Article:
This week we are sharing reflections from east London Christians on the third of the Sorrowful Mysteries of the Rosary, the Crowning with Thorns
Click here for an introduction to the People's Rosary Project, and links to earlier meditations.
The Crowning with Thorns
The soldiers led him into the courtyard of the palace (that is, the governor’s headquarters); and they called together the whole cohort.
They clothed him in a purple cloak; and after twisting some thorns into a crown, they put it on him. And they began saluting him, ‘Hail, King of the Jews!’
They struck his head with a reed, spat upon him, and knelt down in homage to him.
I see this as one of the important mysteries in leading us to Calvary, and also beyond it
As Rámond explains, this mystery expresses both Jesus' embrace of the Passion, and the victory it will win for sinful humanity.
The Sorrowful Mysteries are so powerful because they talk about how we treated Jesus when he came among us
Susan explains how these Mysteries challenge us, as we reflect on our treatment of strangers who bear the image of our suffering Lord
We have to think about how we endure our own times of suffering
Rámond reflects on the way this mystery teaches us to respond to suffering in the midst of the Covid-19 pandemic.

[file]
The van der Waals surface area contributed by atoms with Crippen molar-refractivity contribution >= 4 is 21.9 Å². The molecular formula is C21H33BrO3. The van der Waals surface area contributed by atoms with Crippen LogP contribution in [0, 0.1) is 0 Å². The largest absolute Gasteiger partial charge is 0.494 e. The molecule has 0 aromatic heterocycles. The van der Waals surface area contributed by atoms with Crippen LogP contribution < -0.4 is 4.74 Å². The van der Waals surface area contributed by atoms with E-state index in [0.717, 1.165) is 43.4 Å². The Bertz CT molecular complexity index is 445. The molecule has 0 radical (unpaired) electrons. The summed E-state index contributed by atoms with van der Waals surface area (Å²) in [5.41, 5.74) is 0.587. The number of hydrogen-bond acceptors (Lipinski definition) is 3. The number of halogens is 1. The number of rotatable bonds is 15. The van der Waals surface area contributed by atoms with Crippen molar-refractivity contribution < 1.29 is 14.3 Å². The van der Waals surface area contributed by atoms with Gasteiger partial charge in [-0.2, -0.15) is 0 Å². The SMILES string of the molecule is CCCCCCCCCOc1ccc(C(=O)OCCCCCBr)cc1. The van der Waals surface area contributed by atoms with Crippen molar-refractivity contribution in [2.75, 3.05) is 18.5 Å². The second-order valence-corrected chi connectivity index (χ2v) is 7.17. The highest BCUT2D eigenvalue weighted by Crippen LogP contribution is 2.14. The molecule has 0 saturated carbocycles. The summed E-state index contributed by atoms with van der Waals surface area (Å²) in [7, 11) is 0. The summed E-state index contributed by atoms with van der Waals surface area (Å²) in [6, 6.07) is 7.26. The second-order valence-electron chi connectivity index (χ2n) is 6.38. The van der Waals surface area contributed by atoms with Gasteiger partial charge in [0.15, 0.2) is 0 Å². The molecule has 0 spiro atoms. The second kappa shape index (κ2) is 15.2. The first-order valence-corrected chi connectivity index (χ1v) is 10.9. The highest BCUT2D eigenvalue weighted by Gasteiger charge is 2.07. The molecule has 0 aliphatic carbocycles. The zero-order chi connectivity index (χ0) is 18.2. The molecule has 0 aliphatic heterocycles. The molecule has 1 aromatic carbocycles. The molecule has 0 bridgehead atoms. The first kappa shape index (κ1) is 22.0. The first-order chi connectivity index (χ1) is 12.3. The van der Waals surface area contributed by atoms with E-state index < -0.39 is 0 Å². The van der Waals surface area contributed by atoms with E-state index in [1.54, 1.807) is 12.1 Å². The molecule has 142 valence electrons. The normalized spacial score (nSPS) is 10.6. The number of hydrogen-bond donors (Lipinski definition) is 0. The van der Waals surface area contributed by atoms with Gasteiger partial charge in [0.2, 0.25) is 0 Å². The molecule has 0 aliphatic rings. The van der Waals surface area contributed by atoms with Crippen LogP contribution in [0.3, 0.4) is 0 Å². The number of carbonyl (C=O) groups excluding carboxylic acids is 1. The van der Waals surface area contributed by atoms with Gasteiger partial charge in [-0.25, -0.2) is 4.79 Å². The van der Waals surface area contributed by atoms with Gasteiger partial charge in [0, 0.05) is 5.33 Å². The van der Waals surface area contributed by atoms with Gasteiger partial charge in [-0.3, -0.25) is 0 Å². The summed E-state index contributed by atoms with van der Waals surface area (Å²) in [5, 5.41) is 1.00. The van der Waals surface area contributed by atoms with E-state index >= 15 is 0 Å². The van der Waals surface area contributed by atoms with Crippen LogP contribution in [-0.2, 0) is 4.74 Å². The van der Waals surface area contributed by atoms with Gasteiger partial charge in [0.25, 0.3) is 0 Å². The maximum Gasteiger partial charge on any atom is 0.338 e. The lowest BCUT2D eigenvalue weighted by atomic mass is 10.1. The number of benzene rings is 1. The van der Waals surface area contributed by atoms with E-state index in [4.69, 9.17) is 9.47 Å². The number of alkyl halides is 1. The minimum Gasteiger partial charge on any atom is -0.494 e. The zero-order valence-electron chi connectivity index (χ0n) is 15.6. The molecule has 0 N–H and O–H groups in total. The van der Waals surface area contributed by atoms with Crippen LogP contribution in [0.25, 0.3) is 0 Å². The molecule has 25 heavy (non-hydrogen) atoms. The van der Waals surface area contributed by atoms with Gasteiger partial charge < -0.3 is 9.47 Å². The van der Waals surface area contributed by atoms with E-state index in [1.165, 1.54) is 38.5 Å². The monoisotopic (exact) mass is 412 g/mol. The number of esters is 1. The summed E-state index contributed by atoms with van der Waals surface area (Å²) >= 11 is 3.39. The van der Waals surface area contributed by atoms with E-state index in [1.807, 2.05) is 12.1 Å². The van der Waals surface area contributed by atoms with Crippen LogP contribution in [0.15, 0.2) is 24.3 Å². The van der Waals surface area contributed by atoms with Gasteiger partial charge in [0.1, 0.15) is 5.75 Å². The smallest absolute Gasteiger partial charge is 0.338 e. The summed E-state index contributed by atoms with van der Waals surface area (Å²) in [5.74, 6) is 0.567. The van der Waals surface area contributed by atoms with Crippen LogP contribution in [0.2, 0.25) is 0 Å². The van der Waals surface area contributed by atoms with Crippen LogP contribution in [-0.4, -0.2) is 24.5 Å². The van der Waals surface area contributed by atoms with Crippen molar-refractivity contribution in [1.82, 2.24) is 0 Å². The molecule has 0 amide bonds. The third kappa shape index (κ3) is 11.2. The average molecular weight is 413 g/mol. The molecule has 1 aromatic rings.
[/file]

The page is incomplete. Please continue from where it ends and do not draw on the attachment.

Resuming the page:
The soldiers are playing cruel games with Jesus. They know that he claims to be a king. But now he is in their hands; now it pleases them to humiliate him, to display their power over him, and perhaps to offload vicariously on to him their anger against their rulers...
The history of religions knows the figure of the mock king - related to the figure of the 'scapegoat'. Whatever may be afflicting the people is offloaded onto him: in this way, it is to be driven out of the world.
Without realising it, the soldiers were actually accomplishing what those rites and ceremonies were unable to achieve: "Upon him was the chastisement that made us whole, and with his stripes we are healed" (Is 53.5).
Pope Benedict XVI, Jesus of Nazareth: Holy Week